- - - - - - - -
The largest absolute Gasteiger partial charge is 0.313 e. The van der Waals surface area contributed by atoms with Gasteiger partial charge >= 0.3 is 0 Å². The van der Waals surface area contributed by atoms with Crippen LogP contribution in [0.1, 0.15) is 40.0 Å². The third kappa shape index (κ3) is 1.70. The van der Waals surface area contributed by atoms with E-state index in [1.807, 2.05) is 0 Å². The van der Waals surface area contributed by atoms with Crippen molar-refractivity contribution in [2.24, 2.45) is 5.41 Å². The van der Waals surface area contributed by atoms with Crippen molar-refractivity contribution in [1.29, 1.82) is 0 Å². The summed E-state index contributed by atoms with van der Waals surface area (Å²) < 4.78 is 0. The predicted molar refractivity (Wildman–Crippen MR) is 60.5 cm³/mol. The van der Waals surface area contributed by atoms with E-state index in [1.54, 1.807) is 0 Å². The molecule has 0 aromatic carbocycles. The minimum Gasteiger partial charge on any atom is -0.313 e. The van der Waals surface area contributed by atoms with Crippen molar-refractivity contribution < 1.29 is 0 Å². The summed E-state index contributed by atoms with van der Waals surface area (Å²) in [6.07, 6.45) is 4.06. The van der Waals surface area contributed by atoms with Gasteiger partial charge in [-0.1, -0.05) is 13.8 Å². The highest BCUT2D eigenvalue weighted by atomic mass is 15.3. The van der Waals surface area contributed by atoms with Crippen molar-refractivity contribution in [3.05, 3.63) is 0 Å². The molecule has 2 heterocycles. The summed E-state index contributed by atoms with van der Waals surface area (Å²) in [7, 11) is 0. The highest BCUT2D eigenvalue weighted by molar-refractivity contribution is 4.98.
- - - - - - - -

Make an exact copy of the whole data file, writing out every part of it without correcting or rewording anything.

The largest absolute Gasteiger partial charge is 0.313 e. The van der Waals surface area contributed by atoms with Gasteiger partial charge >= 0.3 is 0 Å². The van der Waals surface area contributed by atoms with Crippen LogP contribution in [0.1, 0.15) is 40.0 Å². The third kappa shape index (κ3) is 1.70. The van der Waals surface area contributed by atoms with E-state index in [1.807, 2.05) is 0 Å². The van der Waals surface area contributed by atoms with Crippen molar-refractivity contribution in [2.24, 2.45) is 5.41 Å². The van der Waals surface area contributed by atoms with Crippen molar-refractivity contribution in [1.29, 1.82) is 0 Å². The summed E-state index contributed by atoms with van der Waals surface area (Å²) < 4.78 is 0. The predicted molar refractivity (Wildman–Crippen MR) is 60.5 cm³/mol. The van der Waals surface area contributed by atoms with E-state index in [1.54, 1.807) is 0 Å². The molecule has 0 aromatic carbocycles. The minimum Gasteiger partial charge on any atom is -0.313 e. The van der Waals surface area contributed by atoms with Crippen molar-refractivity contribution < 1.29 is 0 Å². The summed E-state index contributed by atoms with van der Waals surface area (Å²) in [6.07, 6.45) is 4.06. The van der Waals surface area contributed by atoms with Gasteiger partial charge in [-0.1, -0.05) is 13.8 Å². The highest BCUT2D eigenvalue weighted by atomic mass is 15.3. The van der Waals surface area contributed by atoms with Crippen molar-refractivity contribution in [3.05, 3.63) is 0 Å². The molecule has 2 heterocycles. The summed E-state index contributed by atoms with van der Waals surface area (Å²) in [7, 11) is 0. The highest BCUT2D eigenvalue weighted by molar-refractivity contribution is 4.98.